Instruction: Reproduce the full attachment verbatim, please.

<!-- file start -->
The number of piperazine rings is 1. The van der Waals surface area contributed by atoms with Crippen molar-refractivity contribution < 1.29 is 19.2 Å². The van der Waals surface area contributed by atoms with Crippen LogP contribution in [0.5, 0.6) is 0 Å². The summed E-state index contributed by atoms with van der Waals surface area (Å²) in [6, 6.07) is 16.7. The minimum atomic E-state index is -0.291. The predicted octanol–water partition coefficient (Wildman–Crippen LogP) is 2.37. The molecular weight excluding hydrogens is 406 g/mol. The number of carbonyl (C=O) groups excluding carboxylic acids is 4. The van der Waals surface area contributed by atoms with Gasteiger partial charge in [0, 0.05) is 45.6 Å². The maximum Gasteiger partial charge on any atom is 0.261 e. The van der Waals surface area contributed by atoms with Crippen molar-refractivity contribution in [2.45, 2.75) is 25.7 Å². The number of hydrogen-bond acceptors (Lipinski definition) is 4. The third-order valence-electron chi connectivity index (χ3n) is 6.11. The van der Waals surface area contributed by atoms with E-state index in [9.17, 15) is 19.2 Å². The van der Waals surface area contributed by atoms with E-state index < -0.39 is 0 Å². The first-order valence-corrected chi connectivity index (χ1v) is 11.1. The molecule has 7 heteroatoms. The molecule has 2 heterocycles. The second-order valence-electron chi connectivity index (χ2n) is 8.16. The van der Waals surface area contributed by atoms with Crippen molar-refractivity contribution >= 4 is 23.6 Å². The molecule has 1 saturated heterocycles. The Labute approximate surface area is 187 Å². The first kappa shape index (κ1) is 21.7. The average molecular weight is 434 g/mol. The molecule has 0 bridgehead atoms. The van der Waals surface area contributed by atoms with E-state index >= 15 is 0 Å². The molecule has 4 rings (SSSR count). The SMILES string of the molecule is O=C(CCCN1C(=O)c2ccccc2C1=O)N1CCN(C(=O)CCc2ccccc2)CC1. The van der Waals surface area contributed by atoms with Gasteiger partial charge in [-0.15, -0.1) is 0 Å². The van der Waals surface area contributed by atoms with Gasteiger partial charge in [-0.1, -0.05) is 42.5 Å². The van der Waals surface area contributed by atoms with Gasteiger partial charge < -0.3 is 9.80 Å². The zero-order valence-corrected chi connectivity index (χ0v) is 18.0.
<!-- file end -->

The number of piperazine rings is 1. The van der Waals surface area contributed by atoms with Crippen molar-refractivity contribution < 1.29 is 19.2 Å². The van der Waals surface area contributed by atoms with Crippen LogP contribution in [0.5, 0.6) is 0 Å². The summed E-state index contributed by atoms with van der Waals surface area (Å²) in [6, 6.07) is 16.7. The minimum atomic E-state index is -0.291. The predicted octanol–water partition coefficient (Wildman–Crippen LogP) is 2.37. The molecular weight excluding hydrogens is 406 g/mol. The number of carbonyl (C=O) groups excluding carboxylic acids is 4. The van der Waals surface area contributed by atoms with Gasteiger partial charge in [0, 0.05) is 45.6 Å². The maximum Gasteiger partial charge on any atom is 0.261 e. The van der Waals surface area contributed by atoms with Crippen molar-refractivity contribution in [2.45, 2.75) is 25.7 Å². The number of hydrogen-bond acceptors (Lipinski definition) is 4. The third-order valence-electron chi connectivity index (χ3n) is 6.11. The van der Waals surface area contributed by atoms with E-state index in [9.17, 15) is 19.2 Å². The van der Waals surface area contributed by atoms with E-state index < -0.39 is 0 Å². The first-order valence-corrected chi connectivity index (χ1v) is 11.1. The molecule has 7 heteroatoms. The molecule has 2 heterocycles. The second-order valence-electron chi connectivity index (χ2n) is 8.16. The van der Waals surface area contributed by atoms with Crippen molar-refractivity contribution >= 4 is 23.6 Å². The molecule has 1 saturated heterocycles. The Labute approximate surface area is 187 Å². The first kappa shape index (κ1) is 21.7. The average molecular weight is 434 g/mol. The molecule has 0 bridgehead atoms. The van der Waals surface area contributed by atoms with E-state index >= 15 is 0 Å². The molecule has 4 rings (SSSR count). The SMILES string of the molecule is O=C(CCCN1C(=O)c2ccccc2C1=O)N1CCN(C(=O)CCc2ccccc2)CC1. The van der Waals surface area contributed by atoms with Gasteiger partial charge in [-0.15, -0.1) is 0 Å². The van der Waals surface area contributed by atoms with Gasteiger partial charge in [-0.1, -0.05) is 42.5 Å². The van der Waals surface area contributed by atoms with Gasteiger partial charge < -0.3 is 9.80 Å². The zero-order valence-corrected chi connectivity index (χ0v) is 18.0.